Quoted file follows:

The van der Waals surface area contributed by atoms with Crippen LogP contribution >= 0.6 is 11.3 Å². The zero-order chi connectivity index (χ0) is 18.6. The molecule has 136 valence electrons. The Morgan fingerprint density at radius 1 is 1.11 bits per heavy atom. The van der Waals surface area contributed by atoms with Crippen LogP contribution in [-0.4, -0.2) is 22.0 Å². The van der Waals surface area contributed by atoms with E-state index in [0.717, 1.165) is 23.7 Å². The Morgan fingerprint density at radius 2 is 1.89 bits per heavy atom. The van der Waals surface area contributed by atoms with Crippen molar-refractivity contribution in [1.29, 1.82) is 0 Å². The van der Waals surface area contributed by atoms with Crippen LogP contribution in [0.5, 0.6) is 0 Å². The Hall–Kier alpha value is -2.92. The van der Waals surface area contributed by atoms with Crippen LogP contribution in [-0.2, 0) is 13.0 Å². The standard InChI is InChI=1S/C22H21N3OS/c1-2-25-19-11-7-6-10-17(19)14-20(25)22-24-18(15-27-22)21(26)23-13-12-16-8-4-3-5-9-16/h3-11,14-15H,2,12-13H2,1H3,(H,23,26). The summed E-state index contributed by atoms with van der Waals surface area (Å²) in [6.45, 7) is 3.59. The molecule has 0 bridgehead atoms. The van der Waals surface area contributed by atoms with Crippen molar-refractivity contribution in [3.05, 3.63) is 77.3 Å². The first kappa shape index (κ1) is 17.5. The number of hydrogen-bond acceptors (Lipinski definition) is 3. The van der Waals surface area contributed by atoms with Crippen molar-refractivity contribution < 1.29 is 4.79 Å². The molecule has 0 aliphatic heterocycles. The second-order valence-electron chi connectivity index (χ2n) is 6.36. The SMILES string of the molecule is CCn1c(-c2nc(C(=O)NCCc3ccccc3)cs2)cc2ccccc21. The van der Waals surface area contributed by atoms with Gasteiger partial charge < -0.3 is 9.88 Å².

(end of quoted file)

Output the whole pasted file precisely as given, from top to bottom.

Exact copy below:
The van der Waals surface area contributed by atoms with Crippen LogP contribution >= 0.6 is 11.3 Å². The zero-order chi connectivity index (χ0) is 18.6. The molecule has 136 valence electrons. The Morgan fingerprint density at radius 1 is 1.11 bits per heavy atom. The van der Waals surface area contributed by atoms with Crippen LogP contribution in [-0.4, -0.2) is 22.0 Å². The van der Waals surface area contributed by atoms with E-state index in [0.717, 1.165) is 23.7 Å². The Morgan fingerprint density at radius 2 is 1.89 bits per heavy atom. The van der Waals surface area contributed by atoms with Crippen molar-refractivity contribution in [1.29, 1.82) is 0 Å². The van der Waals surface area contributed by atoms with Crippen LogP contribution in [0.5, 0.6) is 0 Å². The Hall–Kier alpha value is -2.92. The van der Waals surface area contributed by atoms with Crippen LogP contribution in [-0.2, 0) is 13.0 Å². The standard InChI is InChI=1S/C22H21N3OS/c1-2-25-19-11-7-6-10-17(19)14-20(25)22-24-18(15-27-22)21(26)23-13-12-16-8-4-3-5-9-16/h3-11,14-15H,2,12-13H2,1H3,(H,23,26). The summed E-state index contributed by atoms with van der Waals surface area (Å²) in [6.45, 7) is 3.59. The molecule has 0 bridgehead atoms. The van der Waals surface area contributed by atoms with Crippen molar-refractivity contribution in [3.05, 3.63) is 77.3 Å². The first kappa shape index (κ1) is 17.5. The number of hydrogen-bond acceptors (Lipinski definition) is 3. The van der Waals surface area contributed by atoms with Crippen molar-refractivity contribution < 1.29 is 4.79 Å². The molecule has 0 aliphatic heterocycles. The second-order valence-electron chi connectivity index (χ2n) is 6.36. The SMILES string of the molecule is CCn1c(-c2nc(C(=O)NCCc3ccccc3)cs2)cc2ccccc21. The van der Waals surface area contributed by atoms with Gasteiger partial charge < -0.3 is 9.88 Å².